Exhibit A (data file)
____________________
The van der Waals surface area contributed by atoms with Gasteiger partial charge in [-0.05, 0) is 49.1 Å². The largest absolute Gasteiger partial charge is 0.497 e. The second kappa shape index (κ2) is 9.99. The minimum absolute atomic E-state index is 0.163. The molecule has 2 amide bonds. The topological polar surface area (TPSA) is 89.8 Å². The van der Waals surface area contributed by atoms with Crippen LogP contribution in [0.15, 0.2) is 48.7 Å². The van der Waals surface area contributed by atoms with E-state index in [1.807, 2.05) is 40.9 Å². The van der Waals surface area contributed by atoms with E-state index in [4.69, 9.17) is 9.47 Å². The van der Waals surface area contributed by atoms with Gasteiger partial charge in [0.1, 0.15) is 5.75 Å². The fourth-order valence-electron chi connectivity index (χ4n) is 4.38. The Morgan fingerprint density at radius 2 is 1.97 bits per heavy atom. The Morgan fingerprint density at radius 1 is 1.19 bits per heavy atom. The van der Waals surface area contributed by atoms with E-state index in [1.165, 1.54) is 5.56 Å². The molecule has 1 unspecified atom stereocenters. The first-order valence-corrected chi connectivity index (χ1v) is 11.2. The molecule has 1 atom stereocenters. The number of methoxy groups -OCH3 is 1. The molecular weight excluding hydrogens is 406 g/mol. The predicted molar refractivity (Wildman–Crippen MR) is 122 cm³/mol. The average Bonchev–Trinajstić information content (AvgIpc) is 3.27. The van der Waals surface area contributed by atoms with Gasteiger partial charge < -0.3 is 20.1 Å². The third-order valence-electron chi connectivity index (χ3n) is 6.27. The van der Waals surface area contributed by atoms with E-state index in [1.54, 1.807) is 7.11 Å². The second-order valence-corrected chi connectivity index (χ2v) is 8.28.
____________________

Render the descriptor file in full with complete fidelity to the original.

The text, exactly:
The van der Waals surface area contributed by atoms with Gasteiger partial charge in [-0.05, 0) is 49.1 Å². The largest absolute Gasteiger partial charge is 0.497 e. The second kappa shape index (κ2) is 9.99. The minimum absolute atomic E-state index is 0.163. The molecule has 2 amide bonds. The topological polar surface area (TPSA) is 89.8 Å². The van der Waals surface area contributed by atoms with Crippen LogP contribution in [0.15, 0.2) is 48.7 Å². The van der Waals surface area contributed by atoms with E-state index in [1.807, 2.05) is 40.9 Å². The van der Waals surface area contributed by atoms with E-state index in [4.69, 9.17) is 9.47 Å². The van der Waals surface area contributed by atoms with Gasteiger partial charge in [0.1, 0.15) is 5.75 Å². The fourth-order valence-electron chi connectivity index (χ4n) is 4.38. The Morgan fingerprint density at radius 2 is 1.97 bits per heavy atom. The Morgan fingerprint density at radius 1 is 1.19 bits per heavy atom. The van der Waals surface area contributed by atoms with E-state index in [1.165, 1.54) is 5.56 Å². The molecule has 1 unspecified atom stereocenters. The first-order valence-corrected chi connectivity index (χ1v) is 11.2. The molecule has 1 atom stereocenters. The number of methoxy groups -OCH3 is 1. The molecular weight excluding hydrogens is 406 g/mol. The predicted molar refractivity (Wildman–Crippen MR) is 122 cm³/mol. The average Bonchev–Trinajstić information content (AvgIpc) is 3.27. The van der Waals surface area contributed by atoms with Gasteiger partial charge < -0.3 is 20.1 Å². The third-order valence-electron chi connectivity index (χ3n) is 6.27. The van der Waals surface area contributed by atoms with E-state index in [1.54, 1.807) is 7.11 Å². The second-order valence-corrected chi connectivity index (χ2v) is 8.28.